A Brief History of the Spanish Art Market, through 35 Years at ARCOmadrid
Spanish art fair ARCOmadrid will celebrate its 35th edition when it opens next week. Since its beginnings in 1982, the Spanish economy—along with the global art market—has seen its share of peaks and troughs. Overall, though, Madrid’s contemporary art scene has blossomed. In celebration of its 35th year, the fair has selected more than 35 galleries to each present two artists to reflect on their experience at ARCOmadrid, and to “envisage their future.” With the Spanish art market’s history in mind, we spoke to some of the participating galleries—including those from the commemorative program—to look back, and forwards, to their life at the fair.
Two years into the new decade, Spanish gallerist Juana de Aizpuru founded ARCOmadrid to introduce Spain to the international art world. It began slowly. “I started the very first year,” said Madrid gallerist Heinrich Ehrhardt. “Commercially it was too early. There was a lot of interest, visitors from all over the country, but there was a very small amount of contemporary art happening at that time.”
This was a period of rapid modernization in Spain, which was transforming into a democracy after General Francisco Franco’s death in 1975. Though Ehrhardt said international galleries were gradually attracted, “people had been really separated,” he added. “It was the first time there was the exchange of artistic information, with foreign critics invited to Madrid.” (The plethora of worldwide art fairs seen today was not yet in evidence.) “Towards the end of the 1980s it got better and better,” said Ehrhardt of the increasing number of participants.
According to Elba Benítez, another Madrid gallerist, a United States recession in the early 1990s caused tremors in the art market, felt on both sides of the Atlantic. The first Gulf War coincided with the 1991 edition of ARCOmadrid, but following the war the fair enjoyed a steady stream of growth. “During that period there were many new collections being formed in Spain, either by a new generation of collectors, or by the new art institutions that had been created in the years since the country’s transition to regionalism and democracy,” said Benítez. “Many of these collections were very ambitious but had little or no background in collecting, so they often collected just a few works by many different artists.”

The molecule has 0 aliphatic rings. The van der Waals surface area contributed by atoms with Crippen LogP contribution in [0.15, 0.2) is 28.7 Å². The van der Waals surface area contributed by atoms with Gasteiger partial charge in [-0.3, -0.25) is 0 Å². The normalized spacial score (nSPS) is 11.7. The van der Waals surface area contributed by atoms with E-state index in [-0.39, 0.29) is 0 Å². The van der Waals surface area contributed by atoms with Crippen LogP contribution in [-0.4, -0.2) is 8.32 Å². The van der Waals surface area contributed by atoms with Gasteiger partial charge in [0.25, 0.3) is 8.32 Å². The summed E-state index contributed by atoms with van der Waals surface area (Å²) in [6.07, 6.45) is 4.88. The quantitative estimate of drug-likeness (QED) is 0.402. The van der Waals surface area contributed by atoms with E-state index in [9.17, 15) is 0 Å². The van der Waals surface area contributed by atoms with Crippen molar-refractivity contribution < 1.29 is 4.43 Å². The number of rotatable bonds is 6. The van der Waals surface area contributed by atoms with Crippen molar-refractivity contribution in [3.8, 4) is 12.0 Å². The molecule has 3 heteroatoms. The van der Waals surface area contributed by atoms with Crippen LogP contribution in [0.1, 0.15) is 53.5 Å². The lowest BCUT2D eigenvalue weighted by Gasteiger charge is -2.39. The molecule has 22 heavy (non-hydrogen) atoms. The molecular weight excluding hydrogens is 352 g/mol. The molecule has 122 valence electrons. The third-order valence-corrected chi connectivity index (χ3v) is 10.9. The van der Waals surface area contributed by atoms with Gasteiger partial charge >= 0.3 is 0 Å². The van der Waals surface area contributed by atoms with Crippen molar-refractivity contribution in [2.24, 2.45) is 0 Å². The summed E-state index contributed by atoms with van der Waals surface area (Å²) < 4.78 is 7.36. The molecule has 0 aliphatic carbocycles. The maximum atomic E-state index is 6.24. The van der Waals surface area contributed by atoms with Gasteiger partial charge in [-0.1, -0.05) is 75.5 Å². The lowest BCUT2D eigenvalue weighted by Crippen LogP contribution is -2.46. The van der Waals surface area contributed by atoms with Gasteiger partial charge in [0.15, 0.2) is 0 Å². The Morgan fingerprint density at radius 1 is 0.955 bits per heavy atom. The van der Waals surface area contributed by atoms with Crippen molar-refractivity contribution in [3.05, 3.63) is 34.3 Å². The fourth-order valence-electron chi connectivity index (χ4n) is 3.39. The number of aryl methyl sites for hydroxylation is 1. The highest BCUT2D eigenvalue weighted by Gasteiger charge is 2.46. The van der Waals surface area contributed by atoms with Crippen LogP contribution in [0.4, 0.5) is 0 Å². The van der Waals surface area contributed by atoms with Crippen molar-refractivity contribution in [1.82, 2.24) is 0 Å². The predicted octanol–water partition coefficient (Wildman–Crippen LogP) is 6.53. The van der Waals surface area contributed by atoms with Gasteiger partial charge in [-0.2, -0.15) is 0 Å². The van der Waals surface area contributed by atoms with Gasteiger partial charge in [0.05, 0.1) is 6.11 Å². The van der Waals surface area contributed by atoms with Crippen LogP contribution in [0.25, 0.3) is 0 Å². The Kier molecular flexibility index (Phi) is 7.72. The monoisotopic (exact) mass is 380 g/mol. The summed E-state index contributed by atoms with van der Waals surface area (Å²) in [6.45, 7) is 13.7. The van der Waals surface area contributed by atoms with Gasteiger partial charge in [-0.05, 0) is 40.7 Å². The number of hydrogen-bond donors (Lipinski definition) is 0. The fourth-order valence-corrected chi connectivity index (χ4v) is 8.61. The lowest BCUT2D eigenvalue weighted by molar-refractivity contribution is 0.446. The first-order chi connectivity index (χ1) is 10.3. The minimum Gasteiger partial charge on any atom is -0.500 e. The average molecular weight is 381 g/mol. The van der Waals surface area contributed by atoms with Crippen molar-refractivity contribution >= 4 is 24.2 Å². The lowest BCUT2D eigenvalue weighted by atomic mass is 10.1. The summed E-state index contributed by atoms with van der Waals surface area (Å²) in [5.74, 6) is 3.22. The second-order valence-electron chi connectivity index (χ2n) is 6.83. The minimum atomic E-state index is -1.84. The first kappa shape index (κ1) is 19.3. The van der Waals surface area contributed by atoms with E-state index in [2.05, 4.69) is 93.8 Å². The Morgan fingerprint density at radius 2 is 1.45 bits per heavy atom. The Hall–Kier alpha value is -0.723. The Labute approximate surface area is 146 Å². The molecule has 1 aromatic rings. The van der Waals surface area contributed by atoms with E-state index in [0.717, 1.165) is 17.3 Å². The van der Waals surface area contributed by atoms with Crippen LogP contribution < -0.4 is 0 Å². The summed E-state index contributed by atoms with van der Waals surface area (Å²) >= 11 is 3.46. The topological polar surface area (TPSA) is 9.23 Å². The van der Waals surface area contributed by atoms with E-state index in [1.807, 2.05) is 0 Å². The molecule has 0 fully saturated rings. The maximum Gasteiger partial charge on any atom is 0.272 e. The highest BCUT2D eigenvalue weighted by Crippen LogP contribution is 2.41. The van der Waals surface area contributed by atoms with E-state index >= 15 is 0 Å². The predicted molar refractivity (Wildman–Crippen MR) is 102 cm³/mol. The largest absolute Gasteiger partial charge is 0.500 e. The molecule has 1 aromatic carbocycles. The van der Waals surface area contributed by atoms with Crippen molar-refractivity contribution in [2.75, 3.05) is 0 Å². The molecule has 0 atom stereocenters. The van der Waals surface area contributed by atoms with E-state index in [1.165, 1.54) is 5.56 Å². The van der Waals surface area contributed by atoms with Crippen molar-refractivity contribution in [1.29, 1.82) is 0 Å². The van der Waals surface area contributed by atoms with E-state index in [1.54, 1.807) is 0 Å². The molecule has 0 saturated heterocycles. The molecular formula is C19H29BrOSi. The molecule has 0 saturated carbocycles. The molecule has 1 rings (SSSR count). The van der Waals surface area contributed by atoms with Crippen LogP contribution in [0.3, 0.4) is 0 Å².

The gallerist added that during this time, she noticed photography taking a more central place, and the first signs of Latin America’s strong presence in Madrid—a trend that continues today. The Spanish government could afford to support culture, and this spilled over into the private sector, where the benefits mirrored a surge in real estate. Beginning in 1997 there was also the “Bilbao effect” reinvigorating the north coast, thanks to
The fair reached a zenith toward the end of the decade, ahead of economically straitened times in the global economy and in Spain, particularly. An even greater breadth of international collectors and artists emerged alongside the growth of the Spanish property bubble, which saw astronomical hikes in prices at the turn of the millennium.
“The economic situation in Spain evolved very positively, but it was also a kind of artificial development with a lot of speculation,” said François Dournes, a director at Paris’s Galerie Lelong. “Between 2000 and 2007 the sales were very good.” He also observed a healthy presence of medium-sized galleries, like his, at this time.
However, when Lehman Brothers filed for bankruptcy in 2008, the global economy hit the buffers, and sales slowed. “But in 2009 there were still Spanish clients,” added Dournes. “And ARCOmadrid had an international spectrum of collectors, meaning we still sold artworks. We have never missed any year of the fair.”
The new decade saw Carlos Urroz, a former deputy director of the fair, appointed to director in 2010. As Berlin gallerist Esther Schipper acknowledged, “Spain went through a very difficult period” at the start of the decade. She said: “This El Dorado of institutions with considerable acquisition budgets was shrinking more and more.”
This initially made Spain less attractive for galleries from other parts of Europe, she noted. However, more recently Schipper has praised ARCOmadrid’s “strong curatorial support.” She added: “With their visitor and talk program it’s one of these European fairs that have a tradition not only of being about the market, but also a more intellectual market. It’s a fair where people go where it’s less about being seen, more about an intellectual collecting tradition. That’s one of my main reasons for doing ARCOmadrid.”